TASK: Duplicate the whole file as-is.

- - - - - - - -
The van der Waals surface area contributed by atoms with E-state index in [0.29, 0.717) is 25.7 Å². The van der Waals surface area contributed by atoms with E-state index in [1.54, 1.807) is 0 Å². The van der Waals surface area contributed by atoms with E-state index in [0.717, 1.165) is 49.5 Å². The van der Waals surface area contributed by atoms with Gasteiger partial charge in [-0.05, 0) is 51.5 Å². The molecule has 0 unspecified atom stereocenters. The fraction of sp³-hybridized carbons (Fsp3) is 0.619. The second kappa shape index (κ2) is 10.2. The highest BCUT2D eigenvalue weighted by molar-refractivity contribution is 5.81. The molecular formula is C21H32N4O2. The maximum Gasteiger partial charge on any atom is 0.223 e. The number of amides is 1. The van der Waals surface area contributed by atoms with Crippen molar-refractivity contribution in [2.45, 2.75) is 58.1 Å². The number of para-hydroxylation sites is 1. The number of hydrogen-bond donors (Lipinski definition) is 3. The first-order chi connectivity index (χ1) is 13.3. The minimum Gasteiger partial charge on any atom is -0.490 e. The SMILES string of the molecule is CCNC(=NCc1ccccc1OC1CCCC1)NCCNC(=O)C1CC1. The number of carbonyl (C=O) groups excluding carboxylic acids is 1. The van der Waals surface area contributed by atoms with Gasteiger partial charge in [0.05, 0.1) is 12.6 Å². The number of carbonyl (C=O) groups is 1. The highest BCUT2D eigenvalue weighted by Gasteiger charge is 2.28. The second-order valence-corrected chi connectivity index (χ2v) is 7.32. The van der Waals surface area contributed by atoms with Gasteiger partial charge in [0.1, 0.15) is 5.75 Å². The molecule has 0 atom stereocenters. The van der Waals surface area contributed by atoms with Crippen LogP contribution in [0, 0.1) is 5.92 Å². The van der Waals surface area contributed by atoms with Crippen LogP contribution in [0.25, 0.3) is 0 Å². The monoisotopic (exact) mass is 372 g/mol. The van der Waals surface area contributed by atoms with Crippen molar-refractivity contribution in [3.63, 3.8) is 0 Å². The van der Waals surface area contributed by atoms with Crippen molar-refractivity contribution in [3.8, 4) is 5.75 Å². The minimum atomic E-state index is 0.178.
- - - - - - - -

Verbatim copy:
The van der Waals surface area contributed by atoms with E-state index in [0.29, 0.717) is 25.7 Å². The van der Waals surface area contributed by atoms with E-state index in [1.54, 1.807) is 0 Å². The van der Waals surface area contributed by atoms with E-state index in [0.717, 1.165) is 49.5 Å². The van der Waals surface area contributed by atoms with Gasteiger partial charge in [-0.05, 0) is 51.5 Å². The molecule has 0 unspecified atom stereocenters. The fraction of sp³-hybridized carbons (Fsp3) is 0.619. The second kappa shape index (κ2) is 10.2. The highest BCUT2D eigenvalue weighted by molar-refractivity contribution is 5.81. The molecular formula is C21H32N4O2. The maximum Gasteiger partial charge on any atom is 0.223 e. The number of amides is 1. The van der Waals surface area contributed by atoms with Crippen molar-refractivity contribution in [2.45, 2.75) is 58.1 Å². The number of para-hydroxylation sites is 1. The number of hydrogen-bond donors (Lipinski definition) is 3. The first-order chi connectivity index (χ1) is 13.3. The minimum Gasteiger partial charge on any atom is -0.490 e. The SMILES string of the molecule is CCNC(=NCc1ccccc1OC1CCCC1)NCCNC(=O)C1CC1. The number of carbonyl (C=O) groups excluding carboxylic acids is 1. The van der Waals surface area contributed by atoms with Gasteiger partial charge in [0.05, 0.1) is 12.6 Å². The number of carbonyl (C=O) groups is 1. The highest BCUT2D eigenvalue weighted by Gasteiger charge is 2.28. The second-order valence-corrected chi connectivity index (χ2v) is 7.32. The van der Waals surface area contributed by atoms with Gasteiger partial charge in [0.1, 0.15) is 5.75 Å². The molecule has 0 atom stereocenters. The van der Waals surface area contributed by atoms with Crippen LogP contribution in [0, 0.1) is 5.92 Å². The van der Waals surface area contributed by atoms with Crippen LogP contribution in [0.25, 0.3) is 0 Å². The monoisotopic (exact) mass is 372 g/mol. The van der Waals surface area contributed by atoms with Crippen molar-refractivity contribution in [3.63, 3.8) is 0 Å². The van der Waals surface area contributed by atoms with Crippen molar-refractivity contribution in [3.8, 4) is 5.75 Å². The minimum atomic E-state index is 0.178.